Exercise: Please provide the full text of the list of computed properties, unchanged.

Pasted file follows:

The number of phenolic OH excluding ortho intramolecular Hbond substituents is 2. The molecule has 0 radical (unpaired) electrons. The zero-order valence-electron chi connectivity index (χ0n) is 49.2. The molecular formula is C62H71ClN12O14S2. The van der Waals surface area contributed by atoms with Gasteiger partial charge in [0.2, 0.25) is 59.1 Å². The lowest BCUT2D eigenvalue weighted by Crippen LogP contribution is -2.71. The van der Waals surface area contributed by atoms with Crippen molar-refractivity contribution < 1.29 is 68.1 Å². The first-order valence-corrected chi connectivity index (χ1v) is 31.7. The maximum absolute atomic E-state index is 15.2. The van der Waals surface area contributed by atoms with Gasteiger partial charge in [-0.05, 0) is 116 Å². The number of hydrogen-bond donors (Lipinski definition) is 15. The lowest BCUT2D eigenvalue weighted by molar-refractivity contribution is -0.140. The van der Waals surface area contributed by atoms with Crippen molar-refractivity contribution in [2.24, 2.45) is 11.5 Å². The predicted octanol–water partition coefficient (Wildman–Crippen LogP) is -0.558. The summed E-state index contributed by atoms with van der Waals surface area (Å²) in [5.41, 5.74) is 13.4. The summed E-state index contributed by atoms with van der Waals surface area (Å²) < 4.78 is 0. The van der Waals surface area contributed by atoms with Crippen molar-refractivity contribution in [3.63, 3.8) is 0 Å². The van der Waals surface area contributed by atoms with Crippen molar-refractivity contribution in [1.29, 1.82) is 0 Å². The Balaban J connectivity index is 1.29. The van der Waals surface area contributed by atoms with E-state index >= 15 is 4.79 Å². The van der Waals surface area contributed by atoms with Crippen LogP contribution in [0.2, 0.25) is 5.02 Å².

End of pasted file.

The number of phenolic OH excluding ortho intramolecular Hbond substituents is 2. The molecule has 0 radical (unpaired) electrons. The zero-order valence-electron chi connectivity index (χ0n) is 49.2. The molecular formula is C62H71ClN12O14S2. The van der Waals surface area contributed by atoms with Gasteiger partial charge in [0.2, 0.25) is 59.1 Å². The lowest BCUT2D eigenvalue weighted by Crippen LogP contribution is -2.71. The van der Waals surface area contributed by atoms with Crippen molar-refractivity contribution < 1.29 is 68.1 Å². The first-order valence-corrected chi connectivity index (χ1v) is 31.7. The maximum absolute atomic E-state index is 15.2. The van der Waals surface area contributed by atoms with Gasteiger partial charge in [-0.05, 0) is 116 Å². The number of hydrogen-bond donors (Lipinski definition) is 15. The lowest BCUT2D eigenvalue weighted by molar-refractivity contribution is -0.140. The van der Waals surface area contributed by atoms with Crippen molar-refractivity contribution in [2.24, 2.45) is 11.5 Å². The predicted octanol–water partition coefficient (Wildman–Crippen LogP) is -0.558. The summed E-state index contributed by atoms with van der Waals surface area (Å²) in [5.41, 5.74) is 13.4. The summed E-state index contributed by atoms with van der Waals surface area (Å²) < 4.78 is 0. The van der Waals surface area contributed by atoms with Crippen molar-refractivity contribution in [3.63, 3.8) is 0 Å². The van der Waals surface area contributed by atoms with Crippen molar-refractivity contribution in [1.29, 1.82) is 0 Å². The Balaban J connectivity index is 1.29. The van der Waals surface area contributed by atoms with E-state index >= 15 is 4.79 Å². The van der Waals surface area contributed by atoms with Crippen LogP contribution in [0.2, 0.25) is 5.02 Å².